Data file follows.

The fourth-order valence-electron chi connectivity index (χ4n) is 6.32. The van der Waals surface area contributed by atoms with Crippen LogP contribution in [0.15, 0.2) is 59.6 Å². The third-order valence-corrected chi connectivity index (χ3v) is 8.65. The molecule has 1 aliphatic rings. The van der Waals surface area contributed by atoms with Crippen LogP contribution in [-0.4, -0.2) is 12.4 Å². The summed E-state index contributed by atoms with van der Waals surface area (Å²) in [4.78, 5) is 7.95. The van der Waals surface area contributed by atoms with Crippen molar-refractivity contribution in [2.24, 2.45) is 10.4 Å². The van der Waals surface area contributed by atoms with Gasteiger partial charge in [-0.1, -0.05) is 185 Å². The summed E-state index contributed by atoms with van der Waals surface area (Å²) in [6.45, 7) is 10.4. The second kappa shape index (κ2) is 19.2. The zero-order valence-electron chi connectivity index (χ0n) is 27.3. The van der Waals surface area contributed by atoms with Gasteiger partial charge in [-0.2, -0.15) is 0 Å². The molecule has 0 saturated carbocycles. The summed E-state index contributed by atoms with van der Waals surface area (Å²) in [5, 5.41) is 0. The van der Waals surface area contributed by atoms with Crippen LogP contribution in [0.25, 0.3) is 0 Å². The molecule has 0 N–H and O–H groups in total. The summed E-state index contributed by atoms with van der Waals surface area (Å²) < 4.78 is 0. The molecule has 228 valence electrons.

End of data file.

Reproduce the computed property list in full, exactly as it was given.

The fourth-order valence-electron chi connectivity index (χ4n) is 6.32. The van der Waals surface area contributed by atoms with Crippen LogP contribution in [0.15, 0.2) is 59.6 Å². The third-order valence-corrected chi connectivity index (χ3v) is 8.65. The molecule has 1 aliphatic rings. The van der Waals surface area contributed by atoms with Crippen LogP contribution in [-0.4, -0.2) is 12.4 Å². The summed E-state index contributed by atoms with van der Waals surface area (Å²) in [4.78, 5) is 7.95. The van der Waals surface area contributed by atoms with Crippen molar-refractivity contribution in [2.24, 2.45) is 10.4 Å². The van der Waals surface area contributed by atoms with Gasteiger partial charge in [-0.1, -0.05) is 185 Å². The summed E-state index contributed by atoms with van der Waals surface area (Å²) in [6.45, 7) is 10.4. The second kappa shape index (κ2) is 19.2. The zero-order valence-electron chi connectivity index (χ0n) is 27.3. The van der Waals surface area contributed by atoms with Gasteiger partial charge in [-0.2, -0.15) is 0 Å². The molecule has 0 saturated carbocycles. The summed E-state index contributed by atoms with van der Waals surface area (Å²) in [5, 5.41) is 0. The van der Waals surface area contributed by atoms with Crippen LogP contribution in [0.25, 0.3) is 0 Å². The molecule has 0 N–H and O–H groups in total. The summed E-state index contributed by atoms with van der Waals surface area (Å²) < 4.78 is 0. The molecule has 228 valence electrons.